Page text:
Now all this is fine and good, but right before carving my way through DiFool’s issues, I was trying to wade through Grant Morrison’s final issues of Action Comics, which, again, just…like, what is going on in these books? I love that Morrison appears to be transmitting his stories from a different dimension, but even though I have read each issue in his run, I literally could not tell you what is going on. Superman is dying again? I think? But not really? Or it’s a future version of himself fighting…what, exactly?
The turnaround in Action has been bewildering for me, and, as much as I admire Morrison and his body of work, I honestly don’t think his work on Action has been all that good, especially when I compare it to the fantastic stories that Geoff Johns and Gary Frank created before the whole New 52 thing started. (Again, you can almost smell the Roonesia, no?) When we first saw the images of a scrappier Superman, with his jeans and, uhm, blanket cape, there was a real sense of this is the Superman that we need. This was the Superman that would finally address all the issues people had with the character and show how an alien became a hero.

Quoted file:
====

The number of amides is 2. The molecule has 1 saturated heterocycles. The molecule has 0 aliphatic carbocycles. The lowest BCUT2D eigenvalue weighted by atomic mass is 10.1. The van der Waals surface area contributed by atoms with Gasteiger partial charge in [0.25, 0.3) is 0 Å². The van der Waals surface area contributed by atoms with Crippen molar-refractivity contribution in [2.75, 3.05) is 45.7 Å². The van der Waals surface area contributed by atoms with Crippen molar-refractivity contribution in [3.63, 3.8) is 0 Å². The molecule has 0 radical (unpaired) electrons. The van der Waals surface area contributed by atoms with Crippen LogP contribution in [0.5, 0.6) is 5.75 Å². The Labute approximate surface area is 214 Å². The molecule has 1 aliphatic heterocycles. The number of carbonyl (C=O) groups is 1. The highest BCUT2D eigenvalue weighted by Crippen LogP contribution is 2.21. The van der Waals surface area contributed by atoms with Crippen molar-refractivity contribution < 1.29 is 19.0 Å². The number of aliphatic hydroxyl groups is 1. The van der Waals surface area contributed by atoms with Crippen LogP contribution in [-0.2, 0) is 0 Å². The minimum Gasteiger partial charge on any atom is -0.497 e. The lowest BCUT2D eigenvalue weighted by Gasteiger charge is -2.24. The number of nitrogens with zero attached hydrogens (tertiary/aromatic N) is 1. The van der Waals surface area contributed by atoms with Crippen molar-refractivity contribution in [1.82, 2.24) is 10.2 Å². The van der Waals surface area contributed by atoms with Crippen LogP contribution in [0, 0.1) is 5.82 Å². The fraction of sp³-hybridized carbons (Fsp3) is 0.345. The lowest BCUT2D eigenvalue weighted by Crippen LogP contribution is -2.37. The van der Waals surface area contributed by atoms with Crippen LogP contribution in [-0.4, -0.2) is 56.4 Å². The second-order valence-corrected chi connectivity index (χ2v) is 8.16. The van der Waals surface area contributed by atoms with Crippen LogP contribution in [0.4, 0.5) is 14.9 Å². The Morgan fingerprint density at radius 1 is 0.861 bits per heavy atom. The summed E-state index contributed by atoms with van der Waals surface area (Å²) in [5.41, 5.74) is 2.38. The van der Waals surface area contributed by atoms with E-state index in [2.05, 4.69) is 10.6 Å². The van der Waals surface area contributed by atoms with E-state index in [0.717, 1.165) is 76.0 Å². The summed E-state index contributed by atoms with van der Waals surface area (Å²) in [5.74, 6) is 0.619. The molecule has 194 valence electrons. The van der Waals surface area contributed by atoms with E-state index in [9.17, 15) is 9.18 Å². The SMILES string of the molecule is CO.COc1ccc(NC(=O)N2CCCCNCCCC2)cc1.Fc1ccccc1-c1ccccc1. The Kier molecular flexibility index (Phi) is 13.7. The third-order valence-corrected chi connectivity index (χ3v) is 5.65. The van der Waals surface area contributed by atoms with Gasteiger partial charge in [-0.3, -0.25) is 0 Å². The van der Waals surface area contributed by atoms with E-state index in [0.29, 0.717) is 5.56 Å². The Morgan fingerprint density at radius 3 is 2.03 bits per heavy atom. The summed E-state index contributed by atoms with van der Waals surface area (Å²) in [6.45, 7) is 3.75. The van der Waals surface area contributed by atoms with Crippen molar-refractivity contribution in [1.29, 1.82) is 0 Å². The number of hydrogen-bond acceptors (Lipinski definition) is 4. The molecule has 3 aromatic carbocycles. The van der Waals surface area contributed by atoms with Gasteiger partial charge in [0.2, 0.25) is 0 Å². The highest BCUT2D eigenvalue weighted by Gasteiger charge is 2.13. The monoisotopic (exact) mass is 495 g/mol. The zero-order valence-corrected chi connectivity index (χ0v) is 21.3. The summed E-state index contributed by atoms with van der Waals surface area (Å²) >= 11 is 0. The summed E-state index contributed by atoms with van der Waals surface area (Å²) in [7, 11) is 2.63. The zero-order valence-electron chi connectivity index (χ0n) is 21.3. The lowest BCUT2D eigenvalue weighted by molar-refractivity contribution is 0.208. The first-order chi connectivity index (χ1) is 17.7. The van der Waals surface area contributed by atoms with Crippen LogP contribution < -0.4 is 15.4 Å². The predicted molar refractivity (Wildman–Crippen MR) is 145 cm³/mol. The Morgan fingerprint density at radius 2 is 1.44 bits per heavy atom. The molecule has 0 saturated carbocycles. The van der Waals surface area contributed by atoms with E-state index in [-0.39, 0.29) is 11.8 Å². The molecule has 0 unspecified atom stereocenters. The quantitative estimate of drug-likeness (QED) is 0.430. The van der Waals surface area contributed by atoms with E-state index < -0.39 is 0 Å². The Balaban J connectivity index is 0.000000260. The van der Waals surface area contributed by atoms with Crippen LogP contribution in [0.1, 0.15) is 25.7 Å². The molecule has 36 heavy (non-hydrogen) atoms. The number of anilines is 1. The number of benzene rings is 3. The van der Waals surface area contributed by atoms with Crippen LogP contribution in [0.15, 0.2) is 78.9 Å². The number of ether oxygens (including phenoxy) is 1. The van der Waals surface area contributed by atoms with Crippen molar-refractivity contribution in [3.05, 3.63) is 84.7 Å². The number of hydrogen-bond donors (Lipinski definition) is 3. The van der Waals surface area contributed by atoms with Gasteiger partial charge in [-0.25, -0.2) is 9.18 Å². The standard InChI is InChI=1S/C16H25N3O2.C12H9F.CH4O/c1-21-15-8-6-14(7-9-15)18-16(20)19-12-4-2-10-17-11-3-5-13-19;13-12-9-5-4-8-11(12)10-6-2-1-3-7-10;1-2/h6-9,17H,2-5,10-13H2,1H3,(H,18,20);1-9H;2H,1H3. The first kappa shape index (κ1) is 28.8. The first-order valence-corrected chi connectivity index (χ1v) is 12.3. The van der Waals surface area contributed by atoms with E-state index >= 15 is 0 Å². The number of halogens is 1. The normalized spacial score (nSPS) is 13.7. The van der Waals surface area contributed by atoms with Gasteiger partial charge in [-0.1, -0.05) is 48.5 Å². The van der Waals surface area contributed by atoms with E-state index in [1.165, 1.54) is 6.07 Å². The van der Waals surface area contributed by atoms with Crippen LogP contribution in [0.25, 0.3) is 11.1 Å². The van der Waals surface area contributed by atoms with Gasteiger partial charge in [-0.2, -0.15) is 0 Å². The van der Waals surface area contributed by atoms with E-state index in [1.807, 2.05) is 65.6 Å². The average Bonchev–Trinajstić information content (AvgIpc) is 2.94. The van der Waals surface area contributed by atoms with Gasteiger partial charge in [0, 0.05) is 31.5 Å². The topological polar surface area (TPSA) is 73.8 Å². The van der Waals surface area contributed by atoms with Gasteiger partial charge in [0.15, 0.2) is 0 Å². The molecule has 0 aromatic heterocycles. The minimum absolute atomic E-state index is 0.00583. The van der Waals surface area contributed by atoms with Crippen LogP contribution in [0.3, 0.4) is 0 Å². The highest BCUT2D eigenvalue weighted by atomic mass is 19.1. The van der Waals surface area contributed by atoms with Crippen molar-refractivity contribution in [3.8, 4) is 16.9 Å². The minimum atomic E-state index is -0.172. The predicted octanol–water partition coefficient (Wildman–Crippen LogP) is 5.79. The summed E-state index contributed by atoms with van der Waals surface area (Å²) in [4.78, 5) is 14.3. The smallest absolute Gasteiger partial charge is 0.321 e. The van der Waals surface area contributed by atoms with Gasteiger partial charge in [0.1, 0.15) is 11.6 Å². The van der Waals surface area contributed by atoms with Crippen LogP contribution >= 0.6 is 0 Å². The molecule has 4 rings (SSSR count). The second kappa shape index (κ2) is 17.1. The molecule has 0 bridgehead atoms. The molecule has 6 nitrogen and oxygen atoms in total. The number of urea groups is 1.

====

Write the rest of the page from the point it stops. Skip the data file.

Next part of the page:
But none of that happened. Right? There seems to be a callback to the old Doomsday storyline, which I guess is Morrison tapping back into the Old 52 Universe and having it creep up into the present day…but I just don’t know.
I think that’s the hardest part with my comic book-based Rooneisa. I can’t figure out if I am just not clued in enough to understand what is going on in these books, or if they just literally aren’t making sense. I like challenging comics, sure, but I have to want to turn these pages. Like, I love Superman, but it’s been a very long time since I have read a Superman story that has been personally compelling and/or made any kind of logical sense whatsoever.
I thought my Rooneisa had reached some kind of apex when Marvel killed/not really killed Peter Parker a second time. That was when I thought that I was truly relegated to irrelevance, that my particular expectations from comic books and the modern reality were so far apart that I would never be able to catch up. (This happened to me in music around the same time–I had been able to handle all kinds of electronic music, but dubstep utterly confounded me and sent me reeling into old playlists and records, literally unable to face the music again.)